How to Keep a Dog From Chewing a Seat Belt

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Whether your furry friend travels with you on a regular basis or he only hops in the car for trips to the vet, he must learn to be a good passenger. A dog that paces around in the car is a distraction, and a danger to you, himself and others on the road. One way to keep everyone safe is by using a seat belt harness, which allow you to buckle your dog in while driving so stays put. The downside of using a harness is that some dogs, when their movement is restricted, will chew nervously at the seat belt.


Tip #1 - Ease your dog's anxiety about riding in the car. He may be chewing on the seat belt because he is nervous. If his only experience with car rides is through trips to the vet, it makes sense that he gets anxious when put him into the car. Get into the habit of taking your dog on quick trips, driving around the block without even stopping, or driving down the road and taking him for a quick walk before loading back up and going home.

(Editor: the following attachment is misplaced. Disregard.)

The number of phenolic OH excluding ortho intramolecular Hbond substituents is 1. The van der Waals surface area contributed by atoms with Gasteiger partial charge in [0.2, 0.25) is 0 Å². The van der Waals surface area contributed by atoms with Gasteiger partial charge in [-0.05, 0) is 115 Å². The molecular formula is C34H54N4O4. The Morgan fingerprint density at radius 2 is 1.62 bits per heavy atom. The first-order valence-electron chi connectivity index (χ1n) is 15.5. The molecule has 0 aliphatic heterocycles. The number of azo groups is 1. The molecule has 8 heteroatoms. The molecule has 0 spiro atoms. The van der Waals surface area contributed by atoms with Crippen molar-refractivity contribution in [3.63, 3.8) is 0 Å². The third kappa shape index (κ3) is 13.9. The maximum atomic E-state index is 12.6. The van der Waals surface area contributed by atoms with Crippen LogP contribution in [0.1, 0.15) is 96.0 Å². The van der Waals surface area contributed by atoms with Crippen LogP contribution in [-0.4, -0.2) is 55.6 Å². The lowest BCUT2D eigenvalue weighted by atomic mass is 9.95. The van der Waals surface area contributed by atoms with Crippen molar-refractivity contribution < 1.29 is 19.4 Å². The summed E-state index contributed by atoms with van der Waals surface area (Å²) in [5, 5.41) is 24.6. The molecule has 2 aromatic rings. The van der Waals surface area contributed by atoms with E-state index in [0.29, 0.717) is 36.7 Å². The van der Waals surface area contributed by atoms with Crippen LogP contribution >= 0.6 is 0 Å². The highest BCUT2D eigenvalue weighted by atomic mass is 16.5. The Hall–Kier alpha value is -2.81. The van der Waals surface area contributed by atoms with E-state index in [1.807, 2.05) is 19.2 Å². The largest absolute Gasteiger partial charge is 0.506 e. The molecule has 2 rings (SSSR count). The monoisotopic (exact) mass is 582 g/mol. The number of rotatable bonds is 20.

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Tip #2 - Provide him with a chew toy for the ride. Nervous chewing doesn't have to be destructive. Get a chew toy that either has a rope attached or has a way to attach a rope so you can secure it in the car. It's no fair providing a toy that rolls out of puppy's reach as soon as you start moving.


Tip #3 - Use a taste deterrent to keep your pup from chewing on the seat belt. Dampen a tissue with taste deterrent, which is available at most box stores and pet stores. Offer it to your dog. He undoubtedly will recoil at the taste, which is good. Now, apply the deterrent to your seat belts. When he rides in the car, he will recognize the smell of the taste deterrent as something he wants to avoid.


By Stephanie Dube Dwilson


Whole Dog Journal: Driving Safely With Your Dog
ASPCA: Using Taste Deterrents


About the Author
With features published by media such as Business Week and Fox News, Stephanie Dube Dwilson is an accomplished writer with a law degree and a master's in science and technology journalism. She has written for law firms, public relations and marketing agencies, science and technology websites, and business magazines.


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